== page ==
By Jeff Mays
HARLEM — School's out for summer but the kids of the New York City Housing Authority still have a lot of reading to do.
Disney has partnered with Scholastic and NYCHA to donate 10,000 new books as part of the NYC Literacy Enterprise and NYCHA Reads partnership. The goal is simple: to teach kids that reading and writing can have a positive effect on their future.
"Reading is the key to everything good that you want for yourself in your future," said Susan Taylor, the former editor-in-chief of Essence Magazine and president and founder of the National CARES Mentoring Movement told more than 300 kids gathered at King Towers on West 115th Street.
NYCHA chairman John Rhea said the program is designed to not only teach kids about the the importance of reading, writing and comprehension skills, but to also engage parents and even help older kids serve as role models for their younger siblings. The program will be implemented at NYCHA community centers throughout the city.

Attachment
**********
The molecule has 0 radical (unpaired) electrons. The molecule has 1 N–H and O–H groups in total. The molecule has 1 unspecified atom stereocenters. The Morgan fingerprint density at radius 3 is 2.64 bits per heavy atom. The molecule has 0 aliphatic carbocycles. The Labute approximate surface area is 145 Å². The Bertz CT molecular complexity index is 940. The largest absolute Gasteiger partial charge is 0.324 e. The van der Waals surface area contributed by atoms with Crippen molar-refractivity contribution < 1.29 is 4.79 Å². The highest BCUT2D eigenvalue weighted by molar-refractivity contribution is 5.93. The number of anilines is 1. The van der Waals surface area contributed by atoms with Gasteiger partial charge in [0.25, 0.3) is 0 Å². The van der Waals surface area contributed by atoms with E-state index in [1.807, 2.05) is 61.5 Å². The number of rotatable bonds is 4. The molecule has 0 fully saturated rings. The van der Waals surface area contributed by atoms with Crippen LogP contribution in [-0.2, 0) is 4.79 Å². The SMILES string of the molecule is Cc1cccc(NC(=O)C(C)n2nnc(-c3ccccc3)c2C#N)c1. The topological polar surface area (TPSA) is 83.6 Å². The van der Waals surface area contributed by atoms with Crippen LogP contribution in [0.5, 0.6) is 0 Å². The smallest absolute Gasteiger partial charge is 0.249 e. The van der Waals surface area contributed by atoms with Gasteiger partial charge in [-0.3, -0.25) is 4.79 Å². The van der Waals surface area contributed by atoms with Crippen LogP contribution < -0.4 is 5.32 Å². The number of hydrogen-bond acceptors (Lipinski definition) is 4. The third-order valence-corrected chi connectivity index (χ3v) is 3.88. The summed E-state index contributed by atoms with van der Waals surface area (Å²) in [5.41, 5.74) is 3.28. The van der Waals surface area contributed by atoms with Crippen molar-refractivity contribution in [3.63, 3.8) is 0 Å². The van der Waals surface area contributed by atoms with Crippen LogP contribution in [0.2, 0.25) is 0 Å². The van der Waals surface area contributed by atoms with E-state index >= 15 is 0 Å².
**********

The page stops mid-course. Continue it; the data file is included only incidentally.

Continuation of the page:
Rhea advised the kids to make "words and sentences your friends."
"It's really about you each increasing your vocabulary and appreciation for the written word," he said.
Harlem City Councilwoman Inez Dickens had a similar message.
"If you can't read well you can't do anything in life," she said. "To be successful in life, a great mother, a great doctor, lawyer or chair of NYCHA, you have to read," she said.
Devon Meyers, 30, said the importance of reading is a lesson he wanted his daughter Iyanla, 10, to hear. She'll be attending summer school in a few weeks and reading books from the library.
"She's not going to get to go to any of the summer programs but she's learning that reading comes first," said Meyers, a consultant at a community center. "I've been explaining to her the importance of reading and this event has helped."
The event featured book giveaways, face painting hot dogs and cake. Pamela Clark, 56, a caregiver for Shakira, 4, said the young girl loves reading.
"I like the three little pigs because the house falls down," said Shakira.
But for 12-year-old Tachinai McGrier, who wants to become a doctor, the highlight was getting to meet Taylor.
"She told me that I should always read and follow my dreams," said McGrier who is heading to the 7th grade at P.S./M.S. 108.
Taylor, who grew up in Harlem not far from King Towers, said she plans to mentor McGrier and that reading will be a big part of their relationship.
"Reading is the gateway skill to open all the doors and pull all the levers needed for self-sufficiency, joy and success," Taylor said.